Diane Janzen:
    Addressing the needs of First Nations and Indigenous communities is a key element of both the development of our overall overdose strategy and in the projects we support. Sto:lo Service Agency is a member of the CAT and was also a member of the Micro-grants Committee. Our overall Chilliwack overdose strategy consulted widely with First Nations and Indigenous organizations and entities in Chilliwack. Five out of the six mini-grant projects funded worked with and supported overdose prevention with First Nations and Indigenous communities. For example, the Skwah First Nation project provides Sto:lo cultural and traditional teachings to deal with substance use barriers through Naloxone training and safety and supports.
CAI: Can you speak to a time when you’ve been proud to be a part of your CAT?
Jennifer Hawkins: We’ve had some really great innovative projects come out of the micro-grant initiative, including the Youth Trail Building initiative which originally funded a partnership with the Chilliwack Trails Society, United Way, Tzeachten First Nations, and Sto:lo Service Agency hosting trail building and /mountain biking activities that incorporated informal harm reduction and substance-use conversations between youth and medical professionals and counsellors. One ER doctor, who has been co-leading the initiative, says that great work is done on the trails and from there it’s easy to move into counselling discussions with the kids. There’s no awkward broach of the topic of drugs and the program received a ton of positive feedback.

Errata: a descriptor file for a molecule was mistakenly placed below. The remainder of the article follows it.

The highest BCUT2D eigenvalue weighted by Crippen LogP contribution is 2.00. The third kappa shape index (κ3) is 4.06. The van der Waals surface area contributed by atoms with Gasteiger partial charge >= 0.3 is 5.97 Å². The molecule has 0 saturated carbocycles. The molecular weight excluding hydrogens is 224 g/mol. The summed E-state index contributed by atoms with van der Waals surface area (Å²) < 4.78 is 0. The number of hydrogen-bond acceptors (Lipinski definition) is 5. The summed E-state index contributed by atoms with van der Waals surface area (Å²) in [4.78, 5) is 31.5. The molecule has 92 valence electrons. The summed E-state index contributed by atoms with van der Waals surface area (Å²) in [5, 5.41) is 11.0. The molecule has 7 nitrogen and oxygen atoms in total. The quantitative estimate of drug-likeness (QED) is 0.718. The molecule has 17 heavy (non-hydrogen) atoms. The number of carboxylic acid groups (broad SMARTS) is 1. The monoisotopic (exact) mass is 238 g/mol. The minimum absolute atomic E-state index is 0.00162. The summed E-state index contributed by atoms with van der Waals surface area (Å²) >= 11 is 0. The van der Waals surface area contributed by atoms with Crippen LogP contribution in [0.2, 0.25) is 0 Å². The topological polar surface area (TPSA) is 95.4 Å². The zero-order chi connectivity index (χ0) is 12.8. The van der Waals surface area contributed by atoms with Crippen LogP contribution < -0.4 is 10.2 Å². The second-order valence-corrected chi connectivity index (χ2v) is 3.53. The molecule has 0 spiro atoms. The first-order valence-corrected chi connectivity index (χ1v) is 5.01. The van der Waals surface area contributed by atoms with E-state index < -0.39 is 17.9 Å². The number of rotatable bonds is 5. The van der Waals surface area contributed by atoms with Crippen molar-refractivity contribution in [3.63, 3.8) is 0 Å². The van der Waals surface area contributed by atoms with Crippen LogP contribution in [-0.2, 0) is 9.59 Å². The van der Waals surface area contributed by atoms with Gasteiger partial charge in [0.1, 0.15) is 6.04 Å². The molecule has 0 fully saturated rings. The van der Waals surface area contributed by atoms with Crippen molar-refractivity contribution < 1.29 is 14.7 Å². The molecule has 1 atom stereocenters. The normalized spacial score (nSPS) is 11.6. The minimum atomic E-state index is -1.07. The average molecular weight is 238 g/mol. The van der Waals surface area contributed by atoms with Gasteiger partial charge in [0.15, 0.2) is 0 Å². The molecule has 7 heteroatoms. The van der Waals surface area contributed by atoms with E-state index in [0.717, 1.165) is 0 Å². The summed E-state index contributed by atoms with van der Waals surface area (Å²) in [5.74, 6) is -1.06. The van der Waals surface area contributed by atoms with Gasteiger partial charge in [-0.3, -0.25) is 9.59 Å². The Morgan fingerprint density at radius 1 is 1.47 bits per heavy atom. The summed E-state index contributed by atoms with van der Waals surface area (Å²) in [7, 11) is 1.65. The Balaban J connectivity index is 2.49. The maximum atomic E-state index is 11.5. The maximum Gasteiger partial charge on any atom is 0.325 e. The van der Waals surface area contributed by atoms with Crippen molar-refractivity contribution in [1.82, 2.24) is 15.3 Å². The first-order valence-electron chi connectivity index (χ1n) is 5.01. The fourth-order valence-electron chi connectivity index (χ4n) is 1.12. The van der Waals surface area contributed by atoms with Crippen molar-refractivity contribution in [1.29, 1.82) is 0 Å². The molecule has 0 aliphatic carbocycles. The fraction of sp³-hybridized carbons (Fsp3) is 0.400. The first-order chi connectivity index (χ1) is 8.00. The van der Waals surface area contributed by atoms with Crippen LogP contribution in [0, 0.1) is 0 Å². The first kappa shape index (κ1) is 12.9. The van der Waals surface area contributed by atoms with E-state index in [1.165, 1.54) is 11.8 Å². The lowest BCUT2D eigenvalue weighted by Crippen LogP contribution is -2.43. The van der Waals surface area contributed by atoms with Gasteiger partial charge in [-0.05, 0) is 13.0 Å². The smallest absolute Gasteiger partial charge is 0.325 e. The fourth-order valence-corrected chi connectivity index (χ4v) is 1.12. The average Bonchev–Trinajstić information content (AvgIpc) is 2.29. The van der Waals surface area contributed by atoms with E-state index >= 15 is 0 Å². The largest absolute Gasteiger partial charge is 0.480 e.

CAI: What’s one of the greatest successes of your CAT?
JB: Our physician education night was a unique opportunity where we brought local doctors and peers together in the same room to breakdown stigma. Doctors spoke about alternative pain management and peers shared their unique journeys and the barriers they face. We discussed the importance of trauma-informed training and cultural acknowledgement going into the history of colonization and the impact that has had on so many people. I think it demonstrated how essential it is to build rapport with other stakeholders in your community who are passionately invested in a better outcome when it comes to overdose prevention.
    Never underestimate the power of conversations and relationship. We must meet people where they are and be candid about how ready people are to have these conversations. This means embracing a dialogue with folks who are active in addiction, physicians, and a community, in this context, resistant to change. What keeps me motivated is change with little wins – progressive steps forward when it comes to dialogue and narrative around coping addiction recovery and contradiction.
    There are so many creative ways to contribute to overdose prevention and for different groups to come together and share these innovative projects and approaches is incredibly inspiring.